By Tara Cavanaugh
Imagine you’re a student having a busy day in a bustling school: classroom group activities, lunchtime and recess all provide countless interactions with students and staff. Now imagine doing all of that in a different language –– not your native one.
This is the reality for many Ann Arbor Public Schools students. They could be recent immigrants to the U.S., their families might not speak English, or they could still be developing their English skills. These are the students who can benefit from the Summer ESL Academy.
The Academy is held for three weeks every summer and is formed by a partnership between the University of Michigan School of Education and the district. The School of Ed already partners with Mitchell Elementary and Scarlett Middle School, sending university student interns in to both learn and enhance AAPS students’ academic experience. The Summer ESL Academy reaches even more schools: Allen Elementary, Pittsfield Elementary, Carpenter Elementary, Burns Park Elementary as well as Mitchell and Scarlett.
Around 70 students going into grades four through eight received intensive language instruction this summer from five AAPS mentor teachers and nine U-M teaching interns who are earning their ESL instruction certification. The low student-to-teacher ratio meant that each classroom had four or five instructors.
“We were able to do guided reading and individualized instruction really meaningfully,” said U-M intern Madeline Parthum, who is already a certified teacher and is now earning her ESL teaching certificate. “It’s been really great. I wish I could teach with four teachers all the time!”
“What was the most fascinating was that you could really determine progress even after one week,” said mentor teacher Karen Gilbert, who is an ESL teacher at Bach Elementary during the regular school year.
“There is a high degree of interaction between the professors and interns, because we also work there on the site,” said Debi Khasnabis, a Clinical Assistant Professor of Education at the School of Ed. “We are literally in the same space as the interns, watching them as they’re teaching and meeting with them every afternoon in class or in planning time. So it’s a clinical setting where all participants are collaborating –– kids, teachers, professors.”
The U-M interns spend part of the three weeks teaching, and they also take classes focused on English language learning assessment and culturally responsive teaching.
“We are really approaching the teaching of ESL as the teaching of both language and academic content,” said Dr. Cathy Reischl, a U-M clinical associate professor of education and the coordinator of the Mitchell-Scarlett Teaching and Learning Collaborative. “We’re not just sitting around learning verbs. We’re learning really interesting and engaging content and also the language that goes with that content.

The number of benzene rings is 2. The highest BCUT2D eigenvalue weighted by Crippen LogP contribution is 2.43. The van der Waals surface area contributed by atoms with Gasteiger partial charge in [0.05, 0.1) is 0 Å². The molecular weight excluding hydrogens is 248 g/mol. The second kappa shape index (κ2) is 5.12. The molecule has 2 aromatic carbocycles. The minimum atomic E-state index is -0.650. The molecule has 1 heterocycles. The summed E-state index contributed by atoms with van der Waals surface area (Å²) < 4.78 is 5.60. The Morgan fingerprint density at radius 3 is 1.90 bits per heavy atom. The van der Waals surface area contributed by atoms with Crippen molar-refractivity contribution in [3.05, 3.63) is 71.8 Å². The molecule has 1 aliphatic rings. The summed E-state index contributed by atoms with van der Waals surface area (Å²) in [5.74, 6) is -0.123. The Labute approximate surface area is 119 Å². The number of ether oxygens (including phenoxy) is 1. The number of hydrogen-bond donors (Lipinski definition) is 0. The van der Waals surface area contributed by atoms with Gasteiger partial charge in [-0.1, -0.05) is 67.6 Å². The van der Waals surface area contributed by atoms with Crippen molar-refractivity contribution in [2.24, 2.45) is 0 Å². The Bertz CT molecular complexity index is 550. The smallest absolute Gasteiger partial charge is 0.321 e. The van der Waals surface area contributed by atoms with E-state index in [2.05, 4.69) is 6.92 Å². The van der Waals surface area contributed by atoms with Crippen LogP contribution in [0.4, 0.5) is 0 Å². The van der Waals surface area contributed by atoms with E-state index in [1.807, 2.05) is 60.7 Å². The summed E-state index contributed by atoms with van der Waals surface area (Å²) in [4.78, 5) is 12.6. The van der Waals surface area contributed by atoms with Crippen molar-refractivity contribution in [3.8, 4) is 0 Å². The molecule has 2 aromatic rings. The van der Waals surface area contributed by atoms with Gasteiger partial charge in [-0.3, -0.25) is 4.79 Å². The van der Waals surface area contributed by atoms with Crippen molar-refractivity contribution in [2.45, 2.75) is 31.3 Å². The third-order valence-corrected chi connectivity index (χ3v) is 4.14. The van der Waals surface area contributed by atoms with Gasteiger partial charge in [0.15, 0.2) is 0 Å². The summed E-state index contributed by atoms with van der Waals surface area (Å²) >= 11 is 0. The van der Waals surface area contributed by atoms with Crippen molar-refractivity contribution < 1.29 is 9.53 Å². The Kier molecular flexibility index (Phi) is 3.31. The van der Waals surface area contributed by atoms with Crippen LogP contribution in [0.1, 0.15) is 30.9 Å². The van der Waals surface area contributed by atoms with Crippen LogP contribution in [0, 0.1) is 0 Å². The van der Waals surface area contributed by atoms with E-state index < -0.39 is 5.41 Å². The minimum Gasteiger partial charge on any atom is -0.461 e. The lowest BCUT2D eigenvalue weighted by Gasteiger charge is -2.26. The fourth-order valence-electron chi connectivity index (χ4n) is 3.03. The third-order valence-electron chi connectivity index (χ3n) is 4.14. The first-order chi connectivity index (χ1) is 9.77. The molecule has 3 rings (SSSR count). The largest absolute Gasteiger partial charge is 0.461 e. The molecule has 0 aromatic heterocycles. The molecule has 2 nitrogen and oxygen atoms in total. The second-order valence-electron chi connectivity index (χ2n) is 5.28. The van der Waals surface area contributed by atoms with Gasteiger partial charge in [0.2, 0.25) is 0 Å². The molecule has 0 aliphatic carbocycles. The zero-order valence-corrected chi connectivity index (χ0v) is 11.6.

“They call that an additive approach to ESL education. You can be a learner of really interesting conceptual knowledge and we’ll add on English as well.”
This year’s curriculum focused on representing their ideas and experiences through art: students created poetry, personal narratives, information graphics and videos that were inspired by memories from their own lives and pieces they saw during field trips to U-M’s Museum of Art.
“The kind of writing that they did is actually very academically demanding,” Dr. Reischl said. “They were writing in multiple genres and creating informational texts and poetry and video texts that both interpreted information and their own response to the art. That’s complex thinking.”
The curriculum also encouraged students to think about their identities as English language learners. They created art and wrote about their lives, families and histories, and then shared their work with their parents during a special event at UMMA on July 25.
In addition to the UMMA event, the interns conducted home visits, organized a family orientation night, and created a homework assignment that involved students talking with their families.
The push to encourage students to collaborate with their families is a new feature of the three-year-old Academy, said Khasnabis. “We were really trying to help our interns learn that kids have resources and knowledge bases in their homes. We have to work really hard to learn about that so we know what to draw upon and so we know how to help students develop pride in their family and their culture.”
Language has the potential to make children feel alienated from their families, Khasnabis added. “When they come to America and they’re learning English and their families are often not speaking English, families can struggle to feel connected because the language divide can intensify over the years. That’s a significant problem that we believe schools ought to be working against. We ought to be doing a lot to help kids communicate with their families and help families understand what we are doing in schools, how it is that we value them, and how we can collaborate.”
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